We noticed you’re blocking ads

Thanks for visiting CRSToday. Our advertisers are important supporters of this site, and content cannot be accessed if ad-blocking software is activated.

In order to avoid adverse performance issues with this site, please white list https://crstoday.com in your ad blocker then refresh this page.

Need help? Click here for instructions.

Up Front | Aug 2008

How to Market Your Refractive Practice

Begin with what you and your current facility have.

Are your marketing efforts producing healthy call volumes and a strong conversion rate? If the quantity of incoming, positive telephone calls could improve, then read on for suggestions on how to increase your refractive volumes with strategic marketing maneuvers starting at the practice level.

In terms of marketing dollars, it is far less expensive to attempt to convert a current caller into a potential patient rather than to motivate a new person to pick up the phone and contact your practice. It is also more cost effective to market additional procedures or continuing eye care to your existing patient database than to try to lure new patients to make an appointment at your facility. You can start, simply, by focusing your marketing efforts on enhancing your practice's image and by establishing clear and memorable communications.

Implement your marketing strategy, which should be based upon current research, such as market factors approximating consumers' spending patterns and levels of discretionary income. Invest in the collection and evaluation of professional data and conduct training sessions to educate your staff about the minds of consumers.

Stay in touch with your patients by consistently requesting their feedback in order to be knowledgeable about their needs and to recognize areas in which your practice or team can improve. By understanding what your patients want, you not only can better meet their expectations for vision correction, but you can stimulate them to call in the first place.

Focus on exceptional experiences for your patients. Come up with ways to improve a patient's experience before concentrating on expensive media advertising. Involve staff members in the strategic brainstorming process as characters in the production. Your employees who are truly invested in new ideas are more likely to contribute their thoughts and opinions for implementing and maintaining important protocols.

Take the "inside-out" approach by putting yourself in your patient's shoes. Make sure, first, that phone calls correspond with your marketing messages. Imagine your disappointment if you received an impressive, high-quality brochure advertising a positive personalized experience, in addition to a knowledgeable, friendly staff, but instead you were greeted by a grumpy intake person who was reluctant to answer your questions.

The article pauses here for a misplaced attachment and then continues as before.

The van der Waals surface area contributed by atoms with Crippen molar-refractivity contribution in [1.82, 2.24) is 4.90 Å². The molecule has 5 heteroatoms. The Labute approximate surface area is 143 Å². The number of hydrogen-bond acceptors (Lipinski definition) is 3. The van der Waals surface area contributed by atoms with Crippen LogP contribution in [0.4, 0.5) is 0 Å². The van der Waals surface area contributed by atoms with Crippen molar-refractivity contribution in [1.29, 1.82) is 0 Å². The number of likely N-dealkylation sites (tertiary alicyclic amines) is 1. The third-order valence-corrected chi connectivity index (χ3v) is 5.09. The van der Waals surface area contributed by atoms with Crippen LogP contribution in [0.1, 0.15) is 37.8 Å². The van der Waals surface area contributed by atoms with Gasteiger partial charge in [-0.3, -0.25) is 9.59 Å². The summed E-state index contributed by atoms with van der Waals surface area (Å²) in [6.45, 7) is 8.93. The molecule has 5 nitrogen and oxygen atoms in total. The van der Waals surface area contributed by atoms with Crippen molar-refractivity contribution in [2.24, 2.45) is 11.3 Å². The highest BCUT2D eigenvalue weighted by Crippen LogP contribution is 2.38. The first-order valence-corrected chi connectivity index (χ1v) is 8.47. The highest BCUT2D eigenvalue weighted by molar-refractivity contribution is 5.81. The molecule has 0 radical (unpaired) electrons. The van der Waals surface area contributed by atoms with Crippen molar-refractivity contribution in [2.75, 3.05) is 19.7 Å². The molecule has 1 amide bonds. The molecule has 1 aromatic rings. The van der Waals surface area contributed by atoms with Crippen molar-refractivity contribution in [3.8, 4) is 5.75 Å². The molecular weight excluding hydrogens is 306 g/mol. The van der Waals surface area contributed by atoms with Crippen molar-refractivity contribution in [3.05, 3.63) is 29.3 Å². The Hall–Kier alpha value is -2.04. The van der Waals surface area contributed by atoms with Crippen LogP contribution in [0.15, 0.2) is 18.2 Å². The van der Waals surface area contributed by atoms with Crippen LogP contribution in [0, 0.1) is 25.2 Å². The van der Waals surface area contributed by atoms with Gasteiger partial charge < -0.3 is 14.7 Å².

The staffers in charge of initial, potential patients' phone calls should have a warm and friendly personality, and they should be informative, persuasive, and confident. The training, support, and evaluation of these types of personnel are crucial to your practice's growth. Consider using scripted material when training intake workers. Information that these employees should communicate includes countering cost barriers, promoting the surgeon's experience, and discussing the values and benefits of surgery. Compensate these staff members well as they strive to grow your conversion rates.

Face-to-face consultations should be a continuation of your marketing efforts. Think of the encounter with a potential patient as an interview or audition: prospective patients are looking to you for important information on a procedure and deciding whether to choose your practice instead of your local competitors'. This visit is a golden opportunity for you to listen to and address specific obstacles to the patient's committing to surgery and to provide highly personalized feedback and recommendations.

During calls and consultations, your staff must be able to anticipate and address patients' fears before discussing prices or procedures and treatment. Your staff should emphasize your surgical skill level and bedside manner. They should get patients excited about the possibility of clear vision by asking them what they hope to accomplish with the procedure. Staffers should ask them to share specific concerns and then address each with positive answers that are well thought out.

It is an excellent time to elicit and address each candidate's apprehensiveness and to discuss long-term benefits. Emphasize value; a procedure takes little time, but improved vision lasts for years.

In our experience, the earlier we address patients' concerns about cost, the less likely they are to sever the relationship during the consultation stage. Use patient financing as a marketing tool. Regularly evaluate your fees and financing plans. Talk to patients and record their feedback. If you are not currently offering a wide variety of payment plans with true benefits, search for different financing options that will assist patients with comfortably fitting vision correction into their budgets.

Your internal marketing plan must reflect a cohesive image for your practice. The philosophy behind your practice should be apparent in all aspects of your marketing and advertising efforts. Never underestimate the power of first impressions.

Matt Jensen, MBA, is Director of Vance Thompson Vision in Sioux Falls, South Dakota. Mr. Jensen may be reached at (605) 328-3903; jensenmp@sanfordhealth.org.

Vance Thompson, MD, is Executive Director of Refractive Surgery for Sandford Health in South Dakota, and he is Assistant Professor of Ophthalmology at the University of South Dakota in Vermillion. Dr. Thompson may be reached at (605) 328-3937.

Advertisement - Issue Continues Below
Publication Ad Publication Ad
End of Advertisement - Issue Continues Below